I would also recommend a training session (even if the dog knows the basics). It’s a great bonding experience and it gives both the owner and the dog more confidence. A dog just needs to be taught what is acceptable or how to communicate. A dog who mouths just has lots of energy and needs to tell you something. Not all dogs circle by the door to signal they need to answer to nature’s call.

    This is why we ask for at least one month of adjustment period. And to let us know immediately if they have questions. Most people don’t contact us until it’s the final straw, an irreversible decision to return the dog, even though we may have been able to help.

    I think this is the part that upsets us. The lack of communication until they want to return a dog. So sure not everyone is as comfortable with dogs as Sally, or Mark or other volunteers and it may be a difficult adjustment for them, more difficult than anticipated anyway BUT many don’t bother to contact us for help. Some do and sometimes it just doesn’t work out.

  16. Ching Says:

    Well, in my opinion, I know that adopting a new dog is hard and sometimes difficult to cope with the situation. But let me ask a question here. If you give birth to a baby and find that he/she turns out to be a jerk or obnoxious person, will you give him/her up and surrender to, I don’t know, Family Parenthood? Well, if your answer is yes, then I have nothing to say. But most of the time and most of the people will not give them up so easily.

    Here is a video of a faceless baby and how amazing their parents do not give up even though their lives could be harder than anyone of us. For adopters, we are just considering how the dogs will hate us and will bite everything in the house and get poos in every corner. But the parents in the video really did have a extremely emotional difficulty to encounter. Dogs and human beings both are living things, and their lives are valuable and fragile. It is sometimes frustrated to see how the dogs turn into disaster to our house. But what beautiful about lives is we keep moving on. You can’t just give up one life by saying ‘I don’t want it.’ It is a responsibility that you are bearing, and well, it can be beautiful too.

  17. Nicky Says:

    My son has skin allergies and we just make sure that we don’t let a build up of fur occur, very easy on hard flooring and he’s absolutely fine.

    Naughty behaviour in dogs is not just confined to rescue dogs. We brought home our female dog at the age of 9 weeks, and for the first year of her life she systematically destroyed our kitchen and dining room. She chewed through an antique dining table and chairs, dug through 3 doors, ripped up our carpet, shredded the wallpaper, wrenched the one of the kitchen cabinet’s door off along with the washing powder drawer on the washing machine.

    Why did we put up with such behaviour? We understand that we are providing life long commitment, and because we chose a highly intelligent breed from working lines (because we are interested and prepared to put in the work for the specific gun dog training required) we anticipated the destruction. Plus the kitchen and dining room needed a complete overhall anyway.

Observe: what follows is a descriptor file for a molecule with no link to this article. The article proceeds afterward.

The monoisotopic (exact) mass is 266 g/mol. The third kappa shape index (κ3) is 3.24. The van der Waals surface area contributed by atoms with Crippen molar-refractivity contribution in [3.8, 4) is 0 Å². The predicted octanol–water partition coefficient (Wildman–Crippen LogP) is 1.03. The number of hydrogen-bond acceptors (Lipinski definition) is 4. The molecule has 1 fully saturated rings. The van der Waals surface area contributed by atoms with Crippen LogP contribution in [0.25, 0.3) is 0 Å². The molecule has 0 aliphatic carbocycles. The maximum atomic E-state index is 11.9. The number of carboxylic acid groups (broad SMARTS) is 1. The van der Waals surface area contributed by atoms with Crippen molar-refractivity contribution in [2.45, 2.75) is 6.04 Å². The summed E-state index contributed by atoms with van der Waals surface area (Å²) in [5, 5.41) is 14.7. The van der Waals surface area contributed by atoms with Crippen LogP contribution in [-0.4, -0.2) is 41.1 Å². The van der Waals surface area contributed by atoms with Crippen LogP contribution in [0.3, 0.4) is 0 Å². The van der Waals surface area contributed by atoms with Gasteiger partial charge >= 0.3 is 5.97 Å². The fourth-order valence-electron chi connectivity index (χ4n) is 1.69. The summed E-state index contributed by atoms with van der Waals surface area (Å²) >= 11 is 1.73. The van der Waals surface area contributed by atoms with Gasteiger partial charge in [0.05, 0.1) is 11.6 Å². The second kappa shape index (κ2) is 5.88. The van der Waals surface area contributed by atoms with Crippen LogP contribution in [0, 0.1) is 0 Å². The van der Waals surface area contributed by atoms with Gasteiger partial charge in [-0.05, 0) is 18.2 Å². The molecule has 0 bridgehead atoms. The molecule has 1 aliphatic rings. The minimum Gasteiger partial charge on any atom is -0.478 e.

It’s worth noting that the mongrel dogs we have owned in the past were a dream compared to our pedigree dogs.

  18. Susanna Says:

    How very frustrating for you all and for the poor pups who are returned. Every change makes it a little harder for them to re-adjust the next time around. It takes weeks, sometimes months, for a rescued dog to adjust to a new environment – for people to return a dog after 24 hours is ridiculous. Ask for help and advice through the transition period – put a little effort in to making the adoption work.

    As far as allergies are concerned – I am a dog rescuer who is extremely allergic to both dogs and cats. Having 6 dogs and 3 cats in my own home – I am still alive. An allergist once told me to get rid of my dog – I decided to get rid of the allergist instead. It has worked out quite nicely.

    Perhaps a good pre-adoption requirement would be to have each prospective adopter come volunteer for a day or two at the kennels before being allowed to adopt – to better their understanding about what these pups have survived through and will need in a new home. I am sure you do not have the time or resources to implement that – but it is a nice pipe dream.

    In all of the years that I have been rescuing dogs (8) – the largest donations have almost always come from the adopters and supporters with least amount of resources. The people who have funds rarely give more than the required adoption fee – I have never understood that. I can only think that the people with less resources understand the need more.

  19. DL Says:

    I really wonder and am curious what possibly the reasons for returning the dogs are? Is it destruction of furniture? Incessant barking? Aggression?

    I think, for a first timer with zero dog experience, very little research and reading done on dogs, living in a small flat – an adopted, adult dog can be trying. I admit as much. I don’t think it takes a day or even a month to get a dog settled into the new home. I believe it can take up to 6 months.. or even a year. also, with only two adults taking care of an adopted dog, with full time jobs to juggle, I can see where it is all going. (I empathise with dog adopters, but I also agree that it is a commitment to the dog, and giving up at the very first sign of trouble is …!)

    that said, if there are families out there with a huge sprawling garden and extra help (maids), I don’t see why the adopted dogs will be a problem? that astounds me.

  20. Abby and Lou Says:

    haha Sue – good one!

  21. Helen Yeung Says:

    Totally agree with you Susanna. I adopted recently from HKDR directly from a foster so I thought I knew how urgent it is for the kennel dogs to find homes until I visited the kennel this last Saturday to foster two puppies. If prospective adopters cannot handle volunteering for at least half a day, they most likely cannot handle having a new adopted dog at home, their own territories being taken over at least for awhile by the dog until orders resume and life settles.

  22. Littleclouds Says:

    5000 sq feet house with maids (emphasis on the plural here) why would they even care about 1 dog in their house, I doubt they themselves would ever have to look after the dog anyway, maybe the occasional weekend pat on the head.
    I really don’t know how they can sleep at night without thinking of the dog they abandoned.